Home-rental platforms like Airbnb have become such a part of the travel industry that it might be past time alternative-accommodations supply was included in traditional hotel competitive sets.
As someone whose mind is focused on increasing asset value through top-line revenue, I tend to look at hotels’ pricing and distribution strategies from a unique perspective.
Historically, hoteliers only had to consider the traditional supply of hotels. However, supply is far different now than it was a decade ago. So for us to make smart pricing decisions, how can we properly assess that specific supply and demand in the market? How do we view the asset in the totality of its competitive set?
We all know by now that disruptors exist in our industry and they are here to stay. Let’s examine a complementary industry for a moment—the transportation industry. The taxi business model is a great example of an industry that did not evolve at all to keep up with continuously increasing technologies or customer needs. It’s generally known for adequate (not excellent) customer service, absence of customer loyalty and resistance to assisting customers who require shorter distances. Essentially this is an unfriendly user experience.
And then digital advancement arrived, resulting in the formation of agile and rapid companies (and applications) such as Uber and Lyft, which have forever changed an industry that was clearly stagnant in regard to customers’ needs and services.
The Age of the Internet of Things (IOT), with an increasing speed of technological advancements, has provided disruptors the ability to continually roll out new features and remain fresh. It allows disruptors to actually generate more disruption.
As hoteliers, we practice our trade with the daily recurrence of the home-sharing disruptor. Our industry is split on how to perceive this segment of the business. Some view home sharing as a threat, so much so that they have been rolling the business into their model to compete. It speaks volumes when hotels decide to play in this space; it means hotel companies need to evolve. In fact, the word disruption is a misnomer, isn’t it not? The proper term for such internet-driven advancements is simply ‘evolution.’
We need to accept the concept of disruption (evolution) and learn how to quickly recognize when a new threat is on the horizon. Consider that hotels have not just begun to embrace the home-sharing concept, but the leading home-sharing provider itself is now also in the traditional lodging space, too, via its acquisition of HotelTonight. Why would Airbnb broaden its business model with a hotel booking mechanism? To appease the lodging sector and show conformity? What Airbnb has managed to accomplish (with these bold and unexpected steps) is demonstrating that they not only can compete with traditional hotels for leisure-transient business, but also now for the business-transient segment, too.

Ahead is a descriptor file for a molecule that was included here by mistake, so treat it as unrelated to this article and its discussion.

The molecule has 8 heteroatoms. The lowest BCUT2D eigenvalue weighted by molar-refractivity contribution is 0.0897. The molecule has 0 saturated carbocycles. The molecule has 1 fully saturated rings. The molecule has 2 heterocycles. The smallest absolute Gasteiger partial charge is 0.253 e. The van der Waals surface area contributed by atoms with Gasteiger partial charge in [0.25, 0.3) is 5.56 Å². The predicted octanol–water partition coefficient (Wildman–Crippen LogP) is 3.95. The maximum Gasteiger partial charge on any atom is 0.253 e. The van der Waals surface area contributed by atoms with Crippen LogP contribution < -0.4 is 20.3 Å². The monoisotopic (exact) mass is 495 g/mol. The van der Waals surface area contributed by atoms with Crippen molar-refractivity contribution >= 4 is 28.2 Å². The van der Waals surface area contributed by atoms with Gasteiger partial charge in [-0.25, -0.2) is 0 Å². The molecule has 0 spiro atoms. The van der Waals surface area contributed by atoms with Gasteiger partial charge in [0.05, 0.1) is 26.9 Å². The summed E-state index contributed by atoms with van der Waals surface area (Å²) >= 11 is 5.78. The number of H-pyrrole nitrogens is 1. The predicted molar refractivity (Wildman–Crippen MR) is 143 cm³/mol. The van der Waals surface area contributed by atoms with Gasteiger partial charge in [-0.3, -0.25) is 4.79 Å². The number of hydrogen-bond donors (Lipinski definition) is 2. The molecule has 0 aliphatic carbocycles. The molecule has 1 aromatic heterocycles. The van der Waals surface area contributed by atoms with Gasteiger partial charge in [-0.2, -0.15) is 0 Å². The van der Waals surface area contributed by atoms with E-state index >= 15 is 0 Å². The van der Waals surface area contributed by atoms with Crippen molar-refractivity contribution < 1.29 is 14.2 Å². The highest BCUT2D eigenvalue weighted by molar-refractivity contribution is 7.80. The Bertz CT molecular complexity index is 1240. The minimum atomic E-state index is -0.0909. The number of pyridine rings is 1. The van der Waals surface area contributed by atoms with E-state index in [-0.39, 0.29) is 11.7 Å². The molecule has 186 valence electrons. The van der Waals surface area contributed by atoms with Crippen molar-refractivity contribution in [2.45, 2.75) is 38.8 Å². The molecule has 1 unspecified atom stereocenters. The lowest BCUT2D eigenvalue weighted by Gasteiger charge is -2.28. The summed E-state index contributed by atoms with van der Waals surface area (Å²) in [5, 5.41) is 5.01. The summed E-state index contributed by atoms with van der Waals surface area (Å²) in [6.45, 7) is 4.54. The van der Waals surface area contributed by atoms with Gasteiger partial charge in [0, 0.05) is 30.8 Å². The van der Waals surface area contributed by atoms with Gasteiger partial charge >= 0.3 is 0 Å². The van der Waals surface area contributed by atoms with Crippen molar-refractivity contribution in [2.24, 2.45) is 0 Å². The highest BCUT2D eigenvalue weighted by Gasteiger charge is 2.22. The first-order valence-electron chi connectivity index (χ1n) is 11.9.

Personally, I urge my team’s revenue managers to dig even deeper and look beyond the usual suspects and competitive sets to more thoroughly understand a market. With properties in strong home-sharing markets, I challenge my team to investigate how competitive the local home-sharing environment truly is. How many units are available? How many bedrooms? What types of amenities? At what rate?
While there are trend reports that exists for the home-sharing base, there is certainly an opportunity for one of our lodging data sources to bring that supply space together and present a useful combined report of traditional and non-traditional units. Can we actually count the supply in the market to help us better react and price properly? Revenue managers need to fully understand the true amount of supply in their markets, both on weekdays and weekends. And brands have to admit that home-sharing is truly “additional supply.”
Can our industry data collection leaders incorporate home-sharing units as part of the hotel market’s fair share data? With my revenue-management lens, anything that impedes our demand is a competitor. However I can boost that top-line revenue is how I can help drive the bottom-line asset value.
Kurt Furlong, 2019 Chair of the IHG Owners Association, is Chief Revenue Officer and Partner with Genuine Hospitality, LLC. He specializes in hotel asset management, bottom-line enhancement, revenue generation and revenue management. He previously served with management companies as a partner, overseeing revenue generaton and strategies. With more than 30 years of industry experience, Kurt has worked in all phases of hotel and restaurant operations.
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